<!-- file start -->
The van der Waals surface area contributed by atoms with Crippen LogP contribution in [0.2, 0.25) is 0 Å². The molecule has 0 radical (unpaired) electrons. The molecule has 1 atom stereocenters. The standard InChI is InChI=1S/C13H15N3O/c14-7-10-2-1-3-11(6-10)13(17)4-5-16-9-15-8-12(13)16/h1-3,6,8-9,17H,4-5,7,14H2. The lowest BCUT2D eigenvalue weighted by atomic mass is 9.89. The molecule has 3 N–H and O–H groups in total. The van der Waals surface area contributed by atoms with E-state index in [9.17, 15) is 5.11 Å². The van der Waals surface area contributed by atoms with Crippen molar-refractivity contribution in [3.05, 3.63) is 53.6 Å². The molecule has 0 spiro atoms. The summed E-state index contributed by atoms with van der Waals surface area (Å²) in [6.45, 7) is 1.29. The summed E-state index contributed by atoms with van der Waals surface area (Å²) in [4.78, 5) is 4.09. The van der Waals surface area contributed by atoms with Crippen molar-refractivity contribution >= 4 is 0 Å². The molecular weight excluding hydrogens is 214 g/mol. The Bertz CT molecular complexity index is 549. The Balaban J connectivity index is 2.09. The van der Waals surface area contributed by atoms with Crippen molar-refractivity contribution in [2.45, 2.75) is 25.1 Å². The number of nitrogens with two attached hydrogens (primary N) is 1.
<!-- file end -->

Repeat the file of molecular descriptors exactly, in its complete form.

The van der Waals surface area contributed by atoms with Crippen LogP contribution in [0.2, 0.25) is 0 Å². The molecule has 0 radical (unpaired) electrons. The molecule has 1 atom stereocenters. The standard InChI is InChI=1S/C13H15N3O/c14-7-10-2-1-3-11(6-10)13(17)4-5-16-9-15-8-12(13)16/h1-3,6,8-9,17H,4-5,7,14H2. The lowest BCUT2D eigenvalue weighted by atomic mass is 9.89. The molecule has 3 N–H and O–H groups in total. The van der Waals surface area contributed by atoms with E-state index in [9.17, 15) is 5.11 Å². The van der Waals surface area contributed by atoms with Crippen molar-refractivity contribution in [3.05, 3.63) is 53.6 Å². The molecule has 0 spiro atoms. The summed E-state index contributed by atoms with van der Waals surface area (Å²) in [6.45, 7) is 1.29. The summed E-state index contributed by atoms with van der Waals surface area (Å²) in [4.78, 5) is 4.09. The van der Waals surface area contributed by atoms with Crippen molar-refractivity contribution >= 4 is 0 Å². The molecular weight excluding hydrogens is 214 g/mol. The Bertz CT molecular complexity index is 549. The Balaban J connectivity index is 2.09. The van der Waals surface area contributed by atoms with Crippen molar-refractivity contribution in [2.45, 2.75) is 25.1 Å². The number of nitrogens with two attached hydrogens (primary N) is 1.